Winner: Tristan Strong Punches a Hole in the Sky by Kwame Mbalia (Disney Hyperion)

Sal and Gabi Break the Universe by Carlos Hernandez (Disney Hyperion)

The Mystwick School of Musicraft by Jessica Khoury (Audible/HMH)

Just South of Home by Karen Strong (Simon & Schuster)

Other Words for Home by Jasmine Warga (Balzer + Bray)

Best Novella

This is how you lose the time war Image via Simon & Schuster

Winner: This Is How You Lose the Time War by Max Gladstone & Amal El-Mohtar (Saga)

The Haunting of Tram Car 015 by P. Djèlí Clark (Tor.com Publishing)

The Gurkha and the Lord of Tuesday by Saad Z. Hossain (Tor.com Publishing)

The Deep by Rivers Solomon, Daveed Diggs, William Hutson & Jonathan Snipes (Saga)

The Survival of Molly Southbourne by Tade Thompson (Tor.com Publishing)

Best Novelette

Emergency Skin Image via Amazon

Winner: “Emergency Skin” by N.K. Jemisin (Forward)

“While Dragons Claim the Sky”by Jen Brown (Fiyah Spring ’19)

“Omphalos” by Ted Chiang (Exhalation)

“Circus Girl, The Hunter, and Mirror Boy” by JY Neon Yang (Tor.com 1/30/19)

“The Archronology of Love” by Caroline Yoachim (Lightspeed 4/19)

Best Short Story

Winner: “A Brief Lesson in Native American Astronomy”, Rebecca Roanhorse (The Mythic Dream)

“Canst Thou Draw Out the Leviathan” by Christopher Caldwell (Uncanny 5-6/19)

“Dune Song” by Suyi Davies Okungbowa (Apex 5/7/19)

“And Now His Lordship Is Laughing” by Shiv Ramdas (Strange Horizons 9/9/19)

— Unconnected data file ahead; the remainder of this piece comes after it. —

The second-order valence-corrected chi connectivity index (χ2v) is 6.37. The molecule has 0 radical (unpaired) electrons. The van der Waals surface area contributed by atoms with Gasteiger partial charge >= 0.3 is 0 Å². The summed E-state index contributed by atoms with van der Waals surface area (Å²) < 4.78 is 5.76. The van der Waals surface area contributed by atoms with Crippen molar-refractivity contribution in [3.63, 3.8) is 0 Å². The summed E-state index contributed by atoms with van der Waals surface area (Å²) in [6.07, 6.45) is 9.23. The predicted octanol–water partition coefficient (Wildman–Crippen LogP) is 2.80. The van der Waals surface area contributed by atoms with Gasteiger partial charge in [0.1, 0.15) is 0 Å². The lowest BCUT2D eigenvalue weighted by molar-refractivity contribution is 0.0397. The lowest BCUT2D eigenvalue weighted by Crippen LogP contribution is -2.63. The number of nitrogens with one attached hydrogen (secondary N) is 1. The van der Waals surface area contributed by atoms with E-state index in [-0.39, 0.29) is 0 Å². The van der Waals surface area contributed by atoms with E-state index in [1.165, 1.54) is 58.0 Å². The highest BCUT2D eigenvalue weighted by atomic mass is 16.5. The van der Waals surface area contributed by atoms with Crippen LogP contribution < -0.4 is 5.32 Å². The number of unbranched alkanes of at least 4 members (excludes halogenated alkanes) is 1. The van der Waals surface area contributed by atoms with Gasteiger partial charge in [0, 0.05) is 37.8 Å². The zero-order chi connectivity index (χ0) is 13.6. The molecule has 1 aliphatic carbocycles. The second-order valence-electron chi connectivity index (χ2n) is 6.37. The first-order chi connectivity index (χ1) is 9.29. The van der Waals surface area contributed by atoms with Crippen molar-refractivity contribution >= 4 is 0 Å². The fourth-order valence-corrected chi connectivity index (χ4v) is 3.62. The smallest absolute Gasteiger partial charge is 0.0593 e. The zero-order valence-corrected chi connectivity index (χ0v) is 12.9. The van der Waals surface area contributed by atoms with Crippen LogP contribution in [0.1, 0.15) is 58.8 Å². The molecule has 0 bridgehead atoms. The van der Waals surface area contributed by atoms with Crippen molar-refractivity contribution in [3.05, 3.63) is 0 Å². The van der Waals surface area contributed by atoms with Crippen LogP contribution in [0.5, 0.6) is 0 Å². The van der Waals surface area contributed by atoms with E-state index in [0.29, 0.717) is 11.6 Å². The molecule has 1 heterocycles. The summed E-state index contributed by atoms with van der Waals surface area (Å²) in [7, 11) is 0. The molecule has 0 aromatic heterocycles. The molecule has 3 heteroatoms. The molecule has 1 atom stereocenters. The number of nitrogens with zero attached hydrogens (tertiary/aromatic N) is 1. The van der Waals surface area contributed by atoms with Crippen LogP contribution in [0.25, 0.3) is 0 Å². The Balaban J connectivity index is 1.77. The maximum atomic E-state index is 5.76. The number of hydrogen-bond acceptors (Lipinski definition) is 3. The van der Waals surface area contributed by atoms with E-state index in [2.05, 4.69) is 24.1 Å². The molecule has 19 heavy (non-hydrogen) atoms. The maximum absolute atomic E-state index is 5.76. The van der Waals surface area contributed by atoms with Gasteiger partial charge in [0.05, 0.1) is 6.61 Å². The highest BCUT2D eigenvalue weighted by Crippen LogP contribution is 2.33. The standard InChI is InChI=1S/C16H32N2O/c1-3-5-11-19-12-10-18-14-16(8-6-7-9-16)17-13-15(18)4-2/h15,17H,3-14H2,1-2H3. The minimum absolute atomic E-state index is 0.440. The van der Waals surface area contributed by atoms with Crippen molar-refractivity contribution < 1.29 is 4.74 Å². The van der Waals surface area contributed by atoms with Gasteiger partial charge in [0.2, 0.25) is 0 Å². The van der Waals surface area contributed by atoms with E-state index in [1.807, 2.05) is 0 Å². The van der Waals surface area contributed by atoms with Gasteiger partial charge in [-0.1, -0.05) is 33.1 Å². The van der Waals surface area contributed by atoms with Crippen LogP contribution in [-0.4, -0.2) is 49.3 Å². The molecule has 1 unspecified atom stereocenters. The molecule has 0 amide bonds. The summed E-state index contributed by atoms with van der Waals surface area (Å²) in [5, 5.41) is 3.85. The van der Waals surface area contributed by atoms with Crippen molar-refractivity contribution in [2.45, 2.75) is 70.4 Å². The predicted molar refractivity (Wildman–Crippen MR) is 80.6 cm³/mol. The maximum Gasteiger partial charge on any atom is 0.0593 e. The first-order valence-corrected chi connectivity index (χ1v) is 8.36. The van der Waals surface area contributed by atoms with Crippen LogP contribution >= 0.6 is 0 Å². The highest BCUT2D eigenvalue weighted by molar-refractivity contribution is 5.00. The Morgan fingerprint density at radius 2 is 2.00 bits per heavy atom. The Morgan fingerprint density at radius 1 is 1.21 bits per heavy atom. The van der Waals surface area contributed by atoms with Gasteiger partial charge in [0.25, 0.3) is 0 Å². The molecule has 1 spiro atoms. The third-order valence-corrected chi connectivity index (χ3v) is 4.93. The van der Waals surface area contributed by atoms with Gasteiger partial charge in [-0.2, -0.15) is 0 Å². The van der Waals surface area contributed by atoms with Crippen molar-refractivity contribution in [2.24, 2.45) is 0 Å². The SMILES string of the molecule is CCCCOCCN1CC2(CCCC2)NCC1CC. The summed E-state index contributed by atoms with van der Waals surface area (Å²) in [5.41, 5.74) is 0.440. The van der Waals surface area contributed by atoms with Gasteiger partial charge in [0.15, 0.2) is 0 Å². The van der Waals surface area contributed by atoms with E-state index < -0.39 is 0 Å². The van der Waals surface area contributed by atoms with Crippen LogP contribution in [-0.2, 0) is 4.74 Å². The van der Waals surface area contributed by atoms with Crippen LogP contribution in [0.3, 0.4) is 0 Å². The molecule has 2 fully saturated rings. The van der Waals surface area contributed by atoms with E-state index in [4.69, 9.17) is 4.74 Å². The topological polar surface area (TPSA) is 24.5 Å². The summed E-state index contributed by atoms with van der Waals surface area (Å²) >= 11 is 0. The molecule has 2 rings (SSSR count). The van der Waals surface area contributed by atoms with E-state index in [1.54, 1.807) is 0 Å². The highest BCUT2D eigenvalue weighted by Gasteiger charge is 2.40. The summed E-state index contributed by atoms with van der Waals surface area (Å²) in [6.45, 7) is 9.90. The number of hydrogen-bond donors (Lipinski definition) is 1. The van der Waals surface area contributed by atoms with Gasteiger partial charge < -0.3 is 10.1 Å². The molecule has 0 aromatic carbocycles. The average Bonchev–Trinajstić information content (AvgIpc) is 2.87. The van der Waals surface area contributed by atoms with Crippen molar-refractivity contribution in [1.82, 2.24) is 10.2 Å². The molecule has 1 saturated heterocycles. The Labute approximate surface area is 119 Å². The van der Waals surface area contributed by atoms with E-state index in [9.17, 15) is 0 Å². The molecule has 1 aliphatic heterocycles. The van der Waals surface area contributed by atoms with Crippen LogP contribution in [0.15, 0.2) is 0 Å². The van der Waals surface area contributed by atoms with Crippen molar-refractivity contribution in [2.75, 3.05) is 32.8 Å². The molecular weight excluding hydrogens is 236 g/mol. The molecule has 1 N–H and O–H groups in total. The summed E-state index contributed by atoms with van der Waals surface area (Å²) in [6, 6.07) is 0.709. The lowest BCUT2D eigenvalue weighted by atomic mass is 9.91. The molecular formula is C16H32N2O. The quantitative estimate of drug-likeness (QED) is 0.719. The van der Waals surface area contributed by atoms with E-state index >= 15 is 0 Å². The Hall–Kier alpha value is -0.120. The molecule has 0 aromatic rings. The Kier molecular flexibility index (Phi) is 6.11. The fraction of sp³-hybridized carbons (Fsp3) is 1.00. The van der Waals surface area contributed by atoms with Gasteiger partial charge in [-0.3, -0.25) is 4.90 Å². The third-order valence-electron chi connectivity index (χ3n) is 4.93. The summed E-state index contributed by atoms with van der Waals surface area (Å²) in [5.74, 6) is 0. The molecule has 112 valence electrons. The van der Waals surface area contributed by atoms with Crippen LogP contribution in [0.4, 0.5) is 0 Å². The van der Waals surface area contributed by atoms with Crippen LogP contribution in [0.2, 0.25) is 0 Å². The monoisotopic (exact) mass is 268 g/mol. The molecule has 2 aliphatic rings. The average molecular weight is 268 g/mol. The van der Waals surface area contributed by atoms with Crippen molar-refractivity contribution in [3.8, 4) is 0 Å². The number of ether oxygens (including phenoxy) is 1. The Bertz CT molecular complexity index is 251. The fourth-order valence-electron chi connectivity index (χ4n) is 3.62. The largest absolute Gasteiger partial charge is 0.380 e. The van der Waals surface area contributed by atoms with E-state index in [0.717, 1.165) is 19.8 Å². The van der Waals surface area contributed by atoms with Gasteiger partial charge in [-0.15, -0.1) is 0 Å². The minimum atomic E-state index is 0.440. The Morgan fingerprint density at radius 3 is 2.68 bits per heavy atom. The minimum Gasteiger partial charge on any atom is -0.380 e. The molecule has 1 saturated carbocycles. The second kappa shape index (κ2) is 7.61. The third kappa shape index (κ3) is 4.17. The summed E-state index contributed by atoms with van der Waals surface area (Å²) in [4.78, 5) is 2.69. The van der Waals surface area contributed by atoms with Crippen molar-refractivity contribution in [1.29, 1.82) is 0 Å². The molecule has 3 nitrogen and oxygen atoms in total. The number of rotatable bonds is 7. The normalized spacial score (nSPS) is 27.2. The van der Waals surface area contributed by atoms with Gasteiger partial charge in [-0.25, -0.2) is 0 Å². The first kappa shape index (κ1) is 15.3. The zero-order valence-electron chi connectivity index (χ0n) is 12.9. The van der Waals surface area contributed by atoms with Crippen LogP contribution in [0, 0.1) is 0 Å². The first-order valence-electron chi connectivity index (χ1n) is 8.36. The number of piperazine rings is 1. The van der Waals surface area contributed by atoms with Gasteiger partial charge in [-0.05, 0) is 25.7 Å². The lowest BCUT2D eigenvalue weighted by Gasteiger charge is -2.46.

“Ten Excerpts from an Annotated Bibliography on the Cannibal Women of Ratnabar Island” by Nibedita Sen (Nightmare 5/19)

Best in Speculative Poetry

Winner: “A Conversation Between the Embalmed Heads of Lampião and Maria Bonita on Public Display at the Baiano State Forensic Institute, Circa Mid-20th Century” by Woody Dismukes (Strange Horizons 9/30/19)

“Those Who Tell the Stories” by Davian Aw (Strange Horizons 10/7/19)

“goddess in forced repose” by Tamara Jerée (Uncanny 9-10/19)

“Elegy for the Self as Villeneuve’s Beast” by Brandon O’Brien (Uncanny 5-6/19)

“Heaven Is Expensive” by Ruben Reyes, Jr. (Strange Horizons 10/14/19)

Critics Award

This award is given out to those who excel at “reviews and analysis of the field of speculative literature”

Winner: Alex Brown (Tor.com)

Liz Bourke

Maria Haskins

Jesse (Bowties & Books)

Charles Payseur (Quick Sip Reviews)

Best Fiction Podcast

Levar Burton Reads Image via Levar Burton Reads

Winner: LeVar Burton Reads from LeVar Burton, Julia Smith, Adam Deibert, Brendan Byrnes, Mischa Stanton, Kristen Torres, Jenny Radelet, Josephine Martorana, Chris Bannon

Obsidian Podcast from Adetola Abdulkadir & Safiyah Cheatam

PodCastle from Jen R. Albert, Cherae Clark, Khaalidah Muhammad-Ali, Setsu Uzume & Peter Adrian Behravesh

Beneath Ceaseless Skies from Scott H. Andrews

Nightlight Podcast from Tonia Thompson

Best Artist